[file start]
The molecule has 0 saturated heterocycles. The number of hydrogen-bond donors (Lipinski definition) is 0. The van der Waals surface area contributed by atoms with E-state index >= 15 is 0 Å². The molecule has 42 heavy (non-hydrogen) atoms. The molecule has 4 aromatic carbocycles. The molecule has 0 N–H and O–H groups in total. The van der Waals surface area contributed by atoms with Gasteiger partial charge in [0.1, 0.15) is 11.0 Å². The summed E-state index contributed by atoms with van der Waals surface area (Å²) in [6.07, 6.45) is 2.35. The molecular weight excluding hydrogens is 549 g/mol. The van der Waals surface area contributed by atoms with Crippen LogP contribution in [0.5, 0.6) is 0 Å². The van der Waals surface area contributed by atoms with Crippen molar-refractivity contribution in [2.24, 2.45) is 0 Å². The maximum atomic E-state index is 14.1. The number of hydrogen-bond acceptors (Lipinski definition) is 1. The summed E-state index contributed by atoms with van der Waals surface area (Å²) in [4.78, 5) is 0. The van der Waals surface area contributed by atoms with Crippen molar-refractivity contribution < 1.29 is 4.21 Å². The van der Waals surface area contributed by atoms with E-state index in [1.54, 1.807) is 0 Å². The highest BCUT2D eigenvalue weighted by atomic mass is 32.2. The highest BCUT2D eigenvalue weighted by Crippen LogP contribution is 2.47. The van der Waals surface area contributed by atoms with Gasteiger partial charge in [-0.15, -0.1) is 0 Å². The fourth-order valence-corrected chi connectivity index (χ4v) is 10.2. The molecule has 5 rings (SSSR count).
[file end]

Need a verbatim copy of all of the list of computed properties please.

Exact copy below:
The molecule has 0 saturated heterocycles. The number of hydrogen-bond donors (Lipinski definition) is 0. The van der Waals surface area contributed by atoms with E-state index >= 15 is 0 Å². The molecule has 42 heavy (non-hydrogen) atoms. The molecule has 4 aromatic carbocycles. The molecule has 0 N–H and O–H groups in total. The van der Waals surface area contributed by atoms with Gasteiger partial charge in [0.1, 0.15) is 11.0 Å². The summed E-state index contributed by atoms with van der Waals surface area (Å²) in [6.07, 6.45) is 2.35. The molecular weight excluding hydrogens is 549 g/mol. The van der Waals surface area contributed by atoms with Crippen LogP contribution in [0.5, 0.6) is 0 Å². The van der Waals surface area contributed by atoms with Crippen molar-refractivity contribution in [2.24, 2.45) is 0 Å². The maximum atomic E-state index is 14.1. The number of hydrogen-bond acceptors (Lipinski definition) is 1. The summed E-state index contributed by atoms with van der Waals surface area (Å²) in [4.78, 5) is 0. The van der Waals surface area contributed by atoms with Crippen molar-refractivity contribution < 1.29 is 4.21 Å². The van der Waals surface area contributed by atoms with E-state index in [1.54, 1.807) is 0 Å². The highest BCUT2D eigenvalue weighted by atomic mass is 32.2. The highest BCUT2D eigenvalue weighted by Crippen LogP contribution is 2.47. The van der Waals surface area contributed by atoms with Gasteiger partial charge in [-0.15, -0.1) is 0 Å². The fourth-order valence-corrected chi connectivity index (χ4v) is 10.2. The molecule has 5 rings (SSSR count).